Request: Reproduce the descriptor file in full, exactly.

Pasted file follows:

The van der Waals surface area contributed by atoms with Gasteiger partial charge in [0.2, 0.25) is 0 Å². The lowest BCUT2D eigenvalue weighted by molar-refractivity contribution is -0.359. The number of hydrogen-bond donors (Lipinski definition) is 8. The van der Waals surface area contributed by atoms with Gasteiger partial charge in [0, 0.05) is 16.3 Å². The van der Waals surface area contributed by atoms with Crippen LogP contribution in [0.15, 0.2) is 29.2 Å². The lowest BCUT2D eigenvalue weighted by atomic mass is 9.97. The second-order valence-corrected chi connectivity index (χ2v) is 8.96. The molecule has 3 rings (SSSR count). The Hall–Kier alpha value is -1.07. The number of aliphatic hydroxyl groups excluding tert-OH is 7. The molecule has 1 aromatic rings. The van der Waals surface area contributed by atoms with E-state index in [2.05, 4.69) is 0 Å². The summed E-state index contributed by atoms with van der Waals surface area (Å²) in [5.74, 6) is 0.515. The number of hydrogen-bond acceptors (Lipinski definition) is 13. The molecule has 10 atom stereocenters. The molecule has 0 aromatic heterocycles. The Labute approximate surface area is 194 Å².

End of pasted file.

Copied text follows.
The van der Waals surface area contributed by atoms with Gasteiger partial charge in [0.2, 0.25) is 0 Å². The lowest BCUT2D eigenvalue weighted by molar-refractivity contribution is -0.359. The number of hydrogen-bond donors (Lipinski definition) is 8. The van der Waals surface area contributed by atoms with Gasteiger partial charge in [0, 0.05) is 16.3 Å². The van der Waals surface area contributed by atoms with Crippen LogP contribution in [0.15, 0.2) is 29.2 Å². The lowest BCUT2D eigenvalue weighted by atomic mass is 9.97. The second-order valence-corrected chi connectivity index (χ2v) is 8.96. The molecule has 3 rings (SSSR count). The Hall–Kier alpha value is -1.07. The number of aliphatic hydroxyl groups excluding tert-OH is 7. The molecule has 1 aromatic rings. The van der Waals surface area contributed by atoms with E-state index in [2.05, 4.69) is 0 Å². The summed E-state index contributed by atoms with van der Waals surface area (Å²) in [5.74, 6) is 0.515. The number of hydrogen-bond acceptors (Lipinski definition) is 13. The molecule has 10 atom stereocenters. The molecule has 0 aromatic heterocycles. The Labute approximate surface area is 194 Å².